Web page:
COVID-19 vaccination teams travel to village of Nulato
ANCHORAGE, Alaska (KTUU) - Alaska is still leading the country in vaccination per capita. So far, more than 105,000 Alaskans — just under 15% of the state’s population — has been fully vaccinated.
A big part of this success is thanks to the vaccination teams that are traveling to villages around the state. In Southwest Alaska, communities like Nulato are trying to prevent history from repeating itself.
“Imagine losing 60% of your population overnight, with growing up with no medicine on 1918. And losing whole family’s entire families to a pandemic is traumatic. You can’t measure that,” said Chief PJ Simon with the Tanana Chiefs Conference.
The 1918 Spanish flu devastated the state, killing nearly 3,000 people in a span of two years. It was the most per capita, according to vital statistics reports.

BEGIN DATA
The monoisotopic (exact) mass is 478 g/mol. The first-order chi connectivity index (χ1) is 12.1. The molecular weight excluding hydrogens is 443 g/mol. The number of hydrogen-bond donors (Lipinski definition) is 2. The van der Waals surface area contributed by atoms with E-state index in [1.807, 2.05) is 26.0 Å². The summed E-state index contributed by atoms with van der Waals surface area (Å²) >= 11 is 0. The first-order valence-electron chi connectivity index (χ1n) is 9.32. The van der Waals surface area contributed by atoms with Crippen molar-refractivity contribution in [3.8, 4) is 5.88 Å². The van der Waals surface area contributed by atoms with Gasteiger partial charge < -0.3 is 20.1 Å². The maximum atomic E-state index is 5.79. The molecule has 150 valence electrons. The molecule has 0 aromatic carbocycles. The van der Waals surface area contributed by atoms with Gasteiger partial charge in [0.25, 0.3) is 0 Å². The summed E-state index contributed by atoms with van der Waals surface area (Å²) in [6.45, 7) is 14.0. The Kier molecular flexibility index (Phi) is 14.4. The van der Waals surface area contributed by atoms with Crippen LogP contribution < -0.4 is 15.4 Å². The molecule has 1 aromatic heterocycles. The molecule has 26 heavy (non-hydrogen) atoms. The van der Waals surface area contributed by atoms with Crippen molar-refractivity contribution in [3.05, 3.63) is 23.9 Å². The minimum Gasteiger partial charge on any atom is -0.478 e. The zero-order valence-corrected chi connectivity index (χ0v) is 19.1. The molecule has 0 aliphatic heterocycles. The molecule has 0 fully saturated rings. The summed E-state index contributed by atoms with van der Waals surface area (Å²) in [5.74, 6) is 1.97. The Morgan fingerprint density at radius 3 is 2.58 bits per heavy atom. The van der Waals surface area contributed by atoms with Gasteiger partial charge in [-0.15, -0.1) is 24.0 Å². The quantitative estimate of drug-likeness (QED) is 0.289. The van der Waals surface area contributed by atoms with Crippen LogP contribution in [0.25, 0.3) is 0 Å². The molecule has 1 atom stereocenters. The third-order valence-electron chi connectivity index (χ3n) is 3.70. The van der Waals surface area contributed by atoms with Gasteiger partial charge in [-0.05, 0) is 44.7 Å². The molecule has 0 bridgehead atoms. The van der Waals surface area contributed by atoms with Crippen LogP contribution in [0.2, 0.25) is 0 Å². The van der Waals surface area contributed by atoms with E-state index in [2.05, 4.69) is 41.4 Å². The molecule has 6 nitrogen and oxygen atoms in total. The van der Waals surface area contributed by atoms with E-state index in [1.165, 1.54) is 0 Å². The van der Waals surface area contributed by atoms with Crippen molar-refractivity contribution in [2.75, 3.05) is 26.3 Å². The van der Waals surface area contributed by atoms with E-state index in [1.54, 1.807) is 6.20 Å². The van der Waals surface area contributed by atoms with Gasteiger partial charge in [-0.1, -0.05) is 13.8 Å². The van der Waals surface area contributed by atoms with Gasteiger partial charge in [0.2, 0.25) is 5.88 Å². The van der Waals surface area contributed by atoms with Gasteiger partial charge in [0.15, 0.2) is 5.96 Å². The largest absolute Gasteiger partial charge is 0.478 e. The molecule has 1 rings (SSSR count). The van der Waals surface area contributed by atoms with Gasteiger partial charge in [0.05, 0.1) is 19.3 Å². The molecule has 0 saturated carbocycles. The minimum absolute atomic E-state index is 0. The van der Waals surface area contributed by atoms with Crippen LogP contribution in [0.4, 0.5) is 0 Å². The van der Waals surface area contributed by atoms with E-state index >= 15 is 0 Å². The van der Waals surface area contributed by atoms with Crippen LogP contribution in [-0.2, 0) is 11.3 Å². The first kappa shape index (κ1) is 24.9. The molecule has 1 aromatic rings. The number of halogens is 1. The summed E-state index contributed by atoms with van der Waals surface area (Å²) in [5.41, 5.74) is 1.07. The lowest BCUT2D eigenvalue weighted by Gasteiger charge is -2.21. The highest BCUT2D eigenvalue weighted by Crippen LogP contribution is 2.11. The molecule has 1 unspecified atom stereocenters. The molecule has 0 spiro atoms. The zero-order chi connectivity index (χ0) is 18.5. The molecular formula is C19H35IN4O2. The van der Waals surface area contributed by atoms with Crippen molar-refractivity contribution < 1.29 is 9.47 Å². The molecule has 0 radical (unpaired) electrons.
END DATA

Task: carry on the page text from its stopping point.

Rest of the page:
The coronavirus pandemic is now triggering memories of the past.
“It’s so scary that you know, people were when it first came out, people were scared to see their own family. They’re scared, I was scared to see my son. We live 60 miles away. So when it first started, people were so unsure,” said Tim Mcmanus, the first chief of Nenana.
But there is hope on the way as health teams continue to travel across the state delivering coronavirus vaccines. So far, people in Nulato are embracing the vaccine.
“This virus is a killer and I don’t want to get it,” one resident said.
“I feel safe from COVID-19 now,” a young man said after getting his vaccine.
Leaders said it’s been team effort to convince the community to trust the vaccines.
“Having a good ground game, having positive communication, talking, getting the elders to talk to the youth about buying into the vaccination, there’s a lot of unknowns,” Simon said. “Knowing that this was developed by some of the world’s smartest people, gave the tribes assurance that it’s safe in it, it’s going to protect us.”
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